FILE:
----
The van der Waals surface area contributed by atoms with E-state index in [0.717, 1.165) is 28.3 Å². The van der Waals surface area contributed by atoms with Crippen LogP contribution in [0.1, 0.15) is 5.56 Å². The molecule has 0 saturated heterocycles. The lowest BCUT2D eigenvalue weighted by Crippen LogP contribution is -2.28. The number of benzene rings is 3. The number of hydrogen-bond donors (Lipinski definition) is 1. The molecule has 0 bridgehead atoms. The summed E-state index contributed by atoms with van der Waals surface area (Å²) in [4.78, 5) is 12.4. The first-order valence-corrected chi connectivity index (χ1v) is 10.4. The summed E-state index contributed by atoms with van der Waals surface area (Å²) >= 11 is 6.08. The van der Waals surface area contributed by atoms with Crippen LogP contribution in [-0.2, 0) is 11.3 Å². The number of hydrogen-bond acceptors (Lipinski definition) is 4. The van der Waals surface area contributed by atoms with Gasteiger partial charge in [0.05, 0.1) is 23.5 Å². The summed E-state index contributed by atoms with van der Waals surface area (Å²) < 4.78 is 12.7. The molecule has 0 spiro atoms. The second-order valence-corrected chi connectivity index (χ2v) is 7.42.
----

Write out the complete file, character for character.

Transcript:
The van der Waals surface area contributed by atoms with E-state index in [0.717, 1.165) is 28.3 Å². The van der Waals surface area contributed by atoms with Crippen LogP contribution in [0.1, 0.15) is 5.56 Å². The molecule has 0 saturated heterocycles. The lowest BCUT2D eigenvalue weighted by Crippen LogP contribution is -2.28. The number of benzene rings is 3. The number of hydrogen-bond donors (Lipinski definition) is 1. The molecule has 0 bridgehead atoms. The summed E-state index contributed by atoms with van der Waals surface area (Å²) in [4.78, 5) is 12.4. The first-order valence-corrected chi connectivity index (χ1v) is 10.4. The summed E-state index contributed by atoms with van der Waals surface area (Å²) >= 11 is 6.08. The van der Waals surface area contributed by atoms with Crippen LogP contribution in [-0.2, 0) is 11.3 Å². The number of hydrogen-bond acceptors (Lipinski definition) is 4. The van der Waals surface area contributed by atoms with Gasteiger partial charge in [0.05, 0.1) is 23.5 Å². The summed E-state index contributed by atoms with van der Waals surface area (Å²) < 4.78 is 12.7. The molecule has 0 spiro atoms. The second-order valence-corrected chi connectivity index (χ2v) is 7.42.